A stock market plunge in China prompted a global equity rout. Particularly hard hit were mining and commodity suppliers and automakers.
But financial markets are one thing, the global "real economy" quite another, especially when it comes to China. Its markets are structured in a way that limits financial contagion.
"You and I cannot easily buy stocks in the onshore Chinese stock market," said Brookings Institution senior fellow David Dollar, former World Bank China country director. "We don't have to worry that Americans have lost a lot of money. That's not happening. The market is fairly closed."
What really matters is the physical stuff bought and sold – or in this case not sold to China. Commodities are particularly hard hit. One index of metals and minerals prices plunged to half of last year's level.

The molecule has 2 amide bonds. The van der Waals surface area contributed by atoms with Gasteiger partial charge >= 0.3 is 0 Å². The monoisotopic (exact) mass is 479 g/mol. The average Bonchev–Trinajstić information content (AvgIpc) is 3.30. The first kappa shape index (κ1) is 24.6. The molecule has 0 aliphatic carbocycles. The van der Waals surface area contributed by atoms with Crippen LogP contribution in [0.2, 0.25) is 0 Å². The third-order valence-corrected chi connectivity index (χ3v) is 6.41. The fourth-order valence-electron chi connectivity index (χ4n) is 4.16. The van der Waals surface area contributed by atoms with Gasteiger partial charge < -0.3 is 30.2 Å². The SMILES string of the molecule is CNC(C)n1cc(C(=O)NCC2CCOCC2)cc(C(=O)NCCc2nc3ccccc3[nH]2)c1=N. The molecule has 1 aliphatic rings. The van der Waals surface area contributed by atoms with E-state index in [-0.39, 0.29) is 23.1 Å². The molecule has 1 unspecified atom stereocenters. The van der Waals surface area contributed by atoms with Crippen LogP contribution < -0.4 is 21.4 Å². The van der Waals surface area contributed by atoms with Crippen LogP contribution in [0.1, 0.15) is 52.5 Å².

Many analysts argue this is not a short-term business-cycle slowdown; China's entire economy is shifting away from smokestacks and cement mixers to consumers.
"It's created enormous overcapacity in steel, aluminum, glass, cement," said Mikkal Herberg, research director at the National Bureau of Asian Research. "And that's driven a huge decline in Chinese consumption of all these basic commodities."
That has also pushed down the price of crude oil. China is the largest importer of crude from Saudi Arabia, and its demand has slowed in tandem with auto sales. Growth in the Chinese new car market has fallen from more than 20 percent to 5 percent.
"Consumer confidence is not what it used to be," said auto consultant Michael Dunne, author of "American Wheels, Chinese Roads." "The other thing going on is cities are congested like never before. And the governments are making it more and more difficult to buy cars."
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